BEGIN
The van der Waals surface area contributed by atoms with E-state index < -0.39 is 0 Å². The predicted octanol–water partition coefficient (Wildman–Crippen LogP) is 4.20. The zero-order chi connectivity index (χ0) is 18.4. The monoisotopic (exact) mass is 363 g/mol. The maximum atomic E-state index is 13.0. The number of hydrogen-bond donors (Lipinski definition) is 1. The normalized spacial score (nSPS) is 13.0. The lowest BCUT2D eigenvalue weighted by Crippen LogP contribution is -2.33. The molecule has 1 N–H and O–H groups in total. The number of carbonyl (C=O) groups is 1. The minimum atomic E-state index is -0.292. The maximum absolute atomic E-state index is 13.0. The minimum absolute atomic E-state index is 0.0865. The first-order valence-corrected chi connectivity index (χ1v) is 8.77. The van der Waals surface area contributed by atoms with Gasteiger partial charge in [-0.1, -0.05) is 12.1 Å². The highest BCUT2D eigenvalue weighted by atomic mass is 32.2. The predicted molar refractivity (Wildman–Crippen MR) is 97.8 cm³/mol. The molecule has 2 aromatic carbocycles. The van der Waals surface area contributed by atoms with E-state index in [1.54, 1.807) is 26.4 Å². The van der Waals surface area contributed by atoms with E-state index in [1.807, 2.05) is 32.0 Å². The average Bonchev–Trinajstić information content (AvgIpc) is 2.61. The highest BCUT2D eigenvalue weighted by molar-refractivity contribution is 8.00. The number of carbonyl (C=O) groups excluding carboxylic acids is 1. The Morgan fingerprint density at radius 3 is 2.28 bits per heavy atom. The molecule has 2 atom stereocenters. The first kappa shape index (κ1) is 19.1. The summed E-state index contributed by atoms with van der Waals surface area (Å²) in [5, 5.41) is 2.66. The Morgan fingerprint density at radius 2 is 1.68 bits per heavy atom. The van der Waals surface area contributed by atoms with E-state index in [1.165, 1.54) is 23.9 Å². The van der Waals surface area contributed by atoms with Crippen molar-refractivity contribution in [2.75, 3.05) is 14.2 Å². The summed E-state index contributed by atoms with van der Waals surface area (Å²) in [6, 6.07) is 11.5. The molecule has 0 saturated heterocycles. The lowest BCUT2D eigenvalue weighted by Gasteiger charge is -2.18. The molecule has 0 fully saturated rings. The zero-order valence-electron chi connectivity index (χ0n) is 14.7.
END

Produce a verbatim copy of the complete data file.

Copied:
The van der Waals surface area contributed by atoms with E-state index < -0.39 is 0 Å². The predicted octanol–water partition coefficient (Wildman–Crippen LogP) is 4.20. The zero-order chi connectivity index (χ0) is 18.4. The monoisotopic (exact) mass is 363 g/mol. The maximum atomic E-state index is 13.0. The number of hydrogen-bond donors (Lipinski definition) is 1. The normalized spacial score (nSPS) is 13.0. The lowest BCUT2D eigenvalue weighted by Crippen LogP contribution is -2.33. The molecule has 1 N–H and O–H groups in total. The number of carbonyl (C=O) groups is 1. The minimum atomic E-state index is -0.292. The maximum absolute atomic E-state index is 13.0. The minimum absolute atomic E-state index is 0.0865. The first-order valence-corrected chi connectivity index (χ1v) is 8.77. The van der Waals surface area contributed by atoms with Gasteiger partial charge in [-0.1, -0.05) is 12.1 Å². The highest BCUT2D eigenvalue weighted by atomic mass is 32.2. The predicted molar refractivity (Wildman–Crippen MR) is 97.8 cm³/mol. The molecule has 2 aromatic carbocycles. The van der Waals surface area contributed by atoms with E-state index in [1.54, 1.807) is 26.4 Å². The van der Waals surface area contributed by atoms with E-state index in [1.807, 2.05) is 32.0 Å². The average Bonchev–Trinajstić information content (AvgIpc) is 2.61. The highest BCUT2D eigenvalue weighted by molar-refractivity contribution is 8.00. The number of carbonyl (C=O) groups excluding carboxylic acids is 1. The Morgan fingerprint density at radius 3 is 2.28 bits per heavy atom. The molecule has 2 atom stereocenters. The first kappa shape index (κ1) is 19.1. The summed E-state index contributed by atoms with van der Waals surface area (Å²) in [5, 5.41) is 2.66. The Morgan fingerprint density at radius 2 is 1.68 bits per heavy atom. The van der Waals surface area contributed by atoms with E-state index in [1.165, 1.54) is 23.9 Å². The van der Waals surface area contributed by atoms with Crippen molar-refractivity contribution in [2.75, 3.05) is 14.2 Å². The summed E-state index contributed by atoms with van der Waals surface area (Å²) in [6, 6.07) is 11.5. The molecule has 0 saturated heterocycles. The lowest BCUT2D eigenvalue weighted by Gasteiger charge is -2.18. The molecule has 0 fully saturated rings. The zero-order valence-electron chi connectivity index (χ0n) is 14.7.